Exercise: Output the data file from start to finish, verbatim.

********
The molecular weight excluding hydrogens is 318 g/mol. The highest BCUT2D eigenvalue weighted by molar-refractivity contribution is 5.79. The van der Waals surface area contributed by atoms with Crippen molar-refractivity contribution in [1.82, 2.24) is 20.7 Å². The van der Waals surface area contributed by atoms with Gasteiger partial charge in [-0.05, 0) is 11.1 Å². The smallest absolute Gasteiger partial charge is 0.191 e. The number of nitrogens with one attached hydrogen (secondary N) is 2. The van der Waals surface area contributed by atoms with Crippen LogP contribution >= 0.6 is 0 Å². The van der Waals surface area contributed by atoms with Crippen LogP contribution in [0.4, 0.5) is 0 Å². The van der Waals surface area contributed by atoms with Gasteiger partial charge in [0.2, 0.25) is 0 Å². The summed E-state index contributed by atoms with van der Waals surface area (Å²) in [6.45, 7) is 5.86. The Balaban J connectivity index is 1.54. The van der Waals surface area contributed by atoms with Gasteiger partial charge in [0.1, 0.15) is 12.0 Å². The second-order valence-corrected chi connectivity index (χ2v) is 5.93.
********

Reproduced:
The molecular weight excluding hydrogens is 318 g/mol. The highest BCUT2D eigenvalue weighted by molar-refractivity contribution is 5.79. The van der Waals surface area contributed by atoms with Crippen molar-refractivity contribution in [1.82, 2.24) is 20.7 Å². The van der Waals surface area contributed by atoms with Gasteiger partial charge in [-0.05, 0) is 11.1 Å². The smallest absolute Gasteiger partial charge is 0.191 e. The number of nitrogens with one attached hydrogen (secondary N) is 2. The van der Waals surface area contributed by atoms with Crippen LogP contribution >= 0.6 is 0 Å². The van der Waals surface area contributed by atoms with Crippen LogP contribution in [0.4, 0.5) is 0 Å². The van der Waals surface area contributed by atoms with Gasteiger partial charge in [0.2, 0.25) is 0 Å². The summed E-state index contributed by atoms with van der Waals surface area (Å²) in [6.45, 7) is 5.86. The Balaban J connectivity index is 1.54. The van der Waals surface area contributed by atoms with Gasteiger partial charge in [0.1, 0.15) is 12.0 Å². The second-order valence-corrected chi connectivity index (χ2v) is 5.93.